"Ye will die here, demon bitch, and we will sniff out your stinking spawn and kill him, too."
It was hard not to curse aloud at the words "stinking spawn." Now Gybbon knew why she did not run. Somewhere, close at hand, was a child. A child that might also have MacNachton blood. He signaled his cousins and, one by one, each of them stepped out of the shadows. Martyn moved to the woman's right, Lachann to her left, and Gybbon stepped up behind her. He wanted to stand in front of her but he had to make sure she did not try to flee from them once the Hunters were gone. When she spun around, Gybbon smiled, revealing his fangs. It was the quickest way he knew of letting her know they were allies.
Alice Boyd stared at the man who had crept up behind her. The fact that he had been able to get so close to her without her hearing a sound stunned her. It had been a mistake to turn around, however, exposing her back to the men who had been hunting her for far too long, but she had responded to a presence at her back with blind instinct. The fact that the men now flanking her and the one behind her all had fangs did little to comfort her. Just because they appeared to be as cursed as she was did not mean they were allies.
The man behind her grabbed her by the wrist and yanked her to his side. Still reeling from seeing that there were others like her, Alice did not fight his hold. She told herself that if these men sent her enemies running, at the end of the battle she would have only three men to deal with. It gave her a slightly better chance of coming out of this confrontation alive. She forced herself not to think of the fact that if they were like her, they would be a lot harder to beat or flee from than the Hunters. She could not let fear weaken her now.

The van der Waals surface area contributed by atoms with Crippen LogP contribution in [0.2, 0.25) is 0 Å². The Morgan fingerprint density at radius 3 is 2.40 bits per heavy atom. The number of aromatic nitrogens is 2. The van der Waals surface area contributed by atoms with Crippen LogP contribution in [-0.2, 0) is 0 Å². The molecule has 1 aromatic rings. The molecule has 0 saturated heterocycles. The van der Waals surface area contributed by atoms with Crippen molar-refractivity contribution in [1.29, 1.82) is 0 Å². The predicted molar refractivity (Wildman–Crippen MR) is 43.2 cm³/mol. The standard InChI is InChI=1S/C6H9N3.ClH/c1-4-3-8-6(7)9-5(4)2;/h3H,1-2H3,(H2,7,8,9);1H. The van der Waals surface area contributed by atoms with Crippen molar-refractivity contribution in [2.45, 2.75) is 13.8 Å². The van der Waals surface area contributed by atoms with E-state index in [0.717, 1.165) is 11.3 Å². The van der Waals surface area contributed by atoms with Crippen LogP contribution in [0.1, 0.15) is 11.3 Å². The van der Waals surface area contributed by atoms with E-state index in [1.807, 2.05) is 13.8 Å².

For a moment all the men did was stare at each other. Alice was tempted to tell them to all cease posturing and get on with the fight. Then the man she had injured moaned, rolled onto his belly, and started to crawl toward his companions. She pushed aside the pinch of guilt and horror over the fact that she had so badly injured him. He had been trying to kill her, she reminded herself sternly.
She waited for the three men with her to do something but they only closed ranks around her. They were protecting her but she had no idea why. She did not know them. She was sure they did not know her. Even though they appeared to be like her, she had no knowledge of any kinsmen, either.